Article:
Food - Drink
Coquito: The Puerto Rican Eggnog That Has Its Own Festival
If you’re a fan of eggnog, then you need to try coquito, a creamy, chilled beverage that tastes like tropical Christmas. Coquito translates to “little coconut,” and while it may essentially be Caribbean eggnog, there are specific features that make it uniquely Puerto Rican and draw upon the island’s indigenous Taíno and Spanish, African, and American influences.
Coquito's History
When the Spanish colonizers came, they brought with them a taste for possets — a warm drink of milk mixed with alcohol — and sugarcane-derived rum quickly became the alcohol of choice. Colonizers also brought African coconuts, and later, America began shipping shelf-stable milk to the island, making it an island staple.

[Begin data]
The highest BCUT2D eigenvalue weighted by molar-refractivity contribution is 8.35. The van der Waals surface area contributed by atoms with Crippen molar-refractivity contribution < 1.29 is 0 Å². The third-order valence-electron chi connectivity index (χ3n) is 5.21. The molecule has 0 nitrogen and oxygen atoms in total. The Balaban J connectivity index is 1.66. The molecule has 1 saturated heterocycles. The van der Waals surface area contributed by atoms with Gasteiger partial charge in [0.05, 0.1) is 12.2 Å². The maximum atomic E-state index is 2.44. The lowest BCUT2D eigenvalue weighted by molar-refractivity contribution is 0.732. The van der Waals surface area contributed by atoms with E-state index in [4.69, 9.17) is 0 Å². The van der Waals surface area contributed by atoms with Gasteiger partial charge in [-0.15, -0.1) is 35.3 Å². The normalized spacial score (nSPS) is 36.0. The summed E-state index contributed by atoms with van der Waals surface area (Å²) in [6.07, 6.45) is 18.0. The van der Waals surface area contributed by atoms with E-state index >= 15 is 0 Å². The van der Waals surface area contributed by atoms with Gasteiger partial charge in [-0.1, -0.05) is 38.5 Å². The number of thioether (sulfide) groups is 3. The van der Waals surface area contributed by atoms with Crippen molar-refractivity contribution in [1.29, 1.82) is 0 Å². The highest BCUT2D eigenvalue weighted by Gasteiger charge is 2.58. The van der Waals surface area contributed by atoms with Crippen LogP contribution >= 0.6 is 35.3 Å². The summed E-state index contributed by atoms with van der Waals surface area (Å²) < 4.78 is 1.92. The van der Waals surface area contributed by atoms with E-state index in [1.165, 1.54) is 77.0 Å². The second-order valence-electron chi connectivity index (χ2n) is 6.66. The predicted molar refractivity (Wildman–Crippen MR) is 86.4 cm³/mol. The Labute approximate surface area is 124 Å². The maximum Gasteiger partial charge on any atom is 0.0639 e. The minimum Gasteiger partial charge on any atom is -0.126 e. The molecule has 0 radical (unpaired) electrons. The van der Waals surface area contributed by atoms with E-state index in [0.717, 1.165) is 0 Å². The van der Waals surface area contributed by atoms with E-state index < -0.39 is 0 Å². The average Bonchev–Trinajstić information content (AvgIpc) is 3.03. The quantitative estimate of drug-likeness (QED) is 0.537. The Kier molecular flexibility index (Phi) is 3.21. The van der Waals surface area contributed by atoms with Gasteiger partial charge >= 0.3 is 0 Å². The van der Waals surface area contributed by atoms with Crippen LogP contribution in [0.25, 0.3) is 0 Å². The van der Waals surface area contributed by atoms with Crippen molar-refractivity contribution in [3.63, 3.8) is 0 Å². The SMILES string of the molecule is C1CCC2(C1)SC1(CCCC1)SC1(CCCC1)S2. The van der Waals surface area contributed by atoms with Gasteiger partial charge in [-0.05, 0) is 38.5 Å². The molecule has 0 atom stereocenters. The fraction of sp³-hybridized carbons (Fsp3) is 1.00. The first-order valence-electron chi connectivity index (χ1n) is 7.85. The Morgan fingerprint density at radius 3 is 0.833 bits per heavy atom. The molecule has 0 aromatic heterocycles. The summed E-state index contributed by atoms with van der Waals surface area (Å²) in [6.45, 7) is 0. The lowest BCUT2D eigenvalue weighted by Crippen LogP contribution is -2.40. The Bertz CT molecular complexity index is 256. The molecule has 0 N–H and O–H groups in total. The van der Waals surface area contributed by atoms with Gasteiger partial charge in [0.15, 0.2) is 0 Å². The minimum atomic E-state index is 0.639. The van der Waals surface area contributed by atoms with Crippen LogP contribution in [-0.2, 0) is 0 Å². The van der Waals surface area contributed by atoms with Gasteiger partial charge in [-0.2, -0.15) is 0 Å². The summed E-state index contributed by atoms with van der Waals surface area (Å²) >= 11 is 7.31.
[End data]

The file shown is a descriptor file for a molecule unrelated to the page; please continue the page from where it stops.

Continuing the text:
How to Make Coquito
Unlike eggnog, coquito doesn’t contain eggs but rather is made with Puerto Rican rum, condensed or evaporated milk, cream of coconut, and spices like cinnamon, nutmeg, vanilla, and ground clove. Blend all the ingredients together — or skip the rum for a non-alcoholic version — and refrigerate for at least 4 hours before serving.
Coquito & the Holidays
Coquito is practically synonymous with Christmas in Puerto Rico and is often served in shot glasses, as a welcome drink, meal pairing, or as a dessert. Although some enjoy coquito until early January, National Coquito Day is on December 21, and there’s even an annual National Coquito Festival in Chicago to find the best coquito recipe.